Coming to Bangkok, tourists should definitely pay a visit to Wat Suthat, the Giant Swing Temple of the first grade in Thailand.
Wat Suthat, famous for its towering red gate standing tall at the entrance, is one of the oldest and most impressive temples in Bangkok. It features an elegant chapel with a large roof, beautiful wall paintings and intricately carved teak doorframes. Construction of the temple was commissioned by King Rama I (1782-1809) yet it was finally completed during the reign of King Rama III (1824-51).
Wat Suthat was established for the purpose of housing a bronze statue of the Buddha in the 13th century, transported by boat from Sukhotai. Located in the Old City area, just east of Royal Field, tourists can easily combine a visit to Wat Suthat with the Temple of the Emerald Buddha, Grand Palace and Wat Pho.
The temple of Wat Suthat
Wat Suthat is perhaps more famous for its giant red swing than the architecture inside the temple. The walkways of the temple are surrounded by 156 Buddha statues along the outer walls while the four paths are exquisitely carved with intricate motifs. The inner wall of the temple depicts 24 images of the Buddha before Nirvana, using modern Western painting technology, which is unique to Wat Suthat. Along the walls are carved Chinese stone and the impressive octagonal eight-story tower. Many believe that these are ballast rocks of Chinese traders.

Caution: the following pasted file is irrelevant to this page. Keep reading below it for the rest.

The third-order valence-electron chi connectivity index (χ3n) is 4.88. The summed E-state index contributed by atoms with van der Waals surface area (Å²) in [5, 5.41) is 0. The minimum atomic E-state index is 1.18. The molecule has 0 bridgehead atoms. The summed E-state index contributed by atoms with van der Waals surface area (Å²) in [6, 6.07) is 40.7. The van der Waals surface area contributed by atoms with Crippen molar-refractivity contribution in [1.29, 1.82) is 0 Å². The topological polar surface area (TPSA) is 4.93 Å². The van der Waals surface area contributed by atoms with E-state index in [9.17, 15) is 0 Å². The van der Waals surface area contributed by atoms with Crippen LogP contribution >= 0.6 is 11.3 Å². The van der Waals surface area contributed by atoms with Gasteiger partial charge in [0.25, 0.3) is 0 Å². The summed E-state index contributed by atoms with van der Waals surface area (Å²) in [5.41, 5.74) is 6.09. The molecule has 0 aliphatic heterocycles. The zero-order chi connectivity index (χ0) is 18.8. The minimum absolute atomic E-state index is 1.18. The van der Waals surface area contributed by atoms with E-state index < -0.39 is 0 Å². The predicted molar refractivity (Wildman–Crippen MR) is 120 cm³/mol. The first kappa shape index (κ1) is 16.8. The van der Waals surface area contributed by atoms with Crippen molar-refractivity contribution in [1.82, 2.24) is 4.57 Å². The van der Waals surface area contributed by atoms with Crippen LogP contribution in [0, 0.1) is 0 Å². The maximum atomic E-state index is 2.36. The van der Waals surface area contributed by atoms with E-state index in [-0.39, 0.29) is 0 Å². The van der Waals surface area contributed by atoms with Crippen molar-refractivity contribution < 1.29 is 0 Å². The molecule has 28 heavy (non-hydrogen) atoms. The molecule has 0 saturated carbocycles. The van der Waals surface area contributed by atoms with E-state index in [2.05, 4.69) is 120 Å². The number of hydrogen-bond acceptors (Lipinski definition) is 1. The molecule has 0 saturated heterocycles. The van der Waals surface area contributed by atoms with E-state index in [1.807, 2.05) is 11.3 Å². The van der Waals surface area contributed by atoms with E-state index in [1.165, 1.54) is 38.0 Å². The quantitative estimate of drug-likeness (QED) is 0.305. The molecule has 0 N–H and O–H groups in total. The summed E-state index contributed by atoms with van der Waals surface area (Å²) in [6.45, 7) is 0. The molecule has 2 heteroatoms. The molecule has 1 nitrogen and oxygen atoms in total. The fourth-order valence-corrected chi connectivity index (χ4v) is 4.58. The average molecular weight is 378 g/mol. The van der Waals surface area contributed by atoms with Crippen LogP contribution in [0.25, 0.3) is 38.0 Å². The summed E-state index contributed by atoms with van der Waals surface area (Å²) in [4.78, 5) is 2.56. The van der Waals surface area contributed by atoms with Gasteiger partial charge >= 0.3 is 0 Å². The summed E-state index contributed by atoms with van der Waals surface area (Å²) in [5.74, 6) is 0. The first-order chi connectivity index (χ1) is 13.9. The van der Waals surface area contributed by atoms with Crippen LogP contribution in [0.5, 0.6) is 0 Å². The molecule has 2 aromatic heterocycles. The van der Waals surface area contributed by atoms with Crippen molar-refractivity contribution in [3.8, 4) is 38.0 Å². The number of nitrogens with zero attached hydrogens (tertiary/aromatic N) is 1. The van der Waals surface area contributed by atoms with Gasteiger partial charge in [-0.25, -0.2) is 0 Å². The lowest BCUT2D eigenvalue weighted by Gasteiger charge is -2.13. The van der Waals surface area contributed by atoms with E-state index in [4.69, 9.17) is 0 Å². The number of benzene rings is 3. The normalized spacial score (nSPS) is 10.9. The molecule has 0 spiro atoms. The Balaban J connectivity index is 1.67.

Interior design of Wat Suthat
Situated between Wat Suthat and Bangkok City Hall, the 21.15-meter giant swing consists of two tall red pillars that can be seen from afar. After a few times of repairing, the original one, built-in 1784, was replaced in 2004. The construction is a complex process of hand carving and painting by the most skillful artisans of Thailand.
In the past, on the occasion of the Brahmin festival held every year after the main harvest of December, young men were challenged to climb up and down in the air, up to 24 meters high from the ground while the swing was spinning to get a bag of silver coins with their teeth. There were few injuries and even deaths, yet this place still attracts both worshipers and tourists to visit every year.
The giant swing in front of Wat Suthat
From the Grand Palace, tourists can take bus No. 508 to get to Wat Suthat or just simply walk for 15 minutes to reach the destination.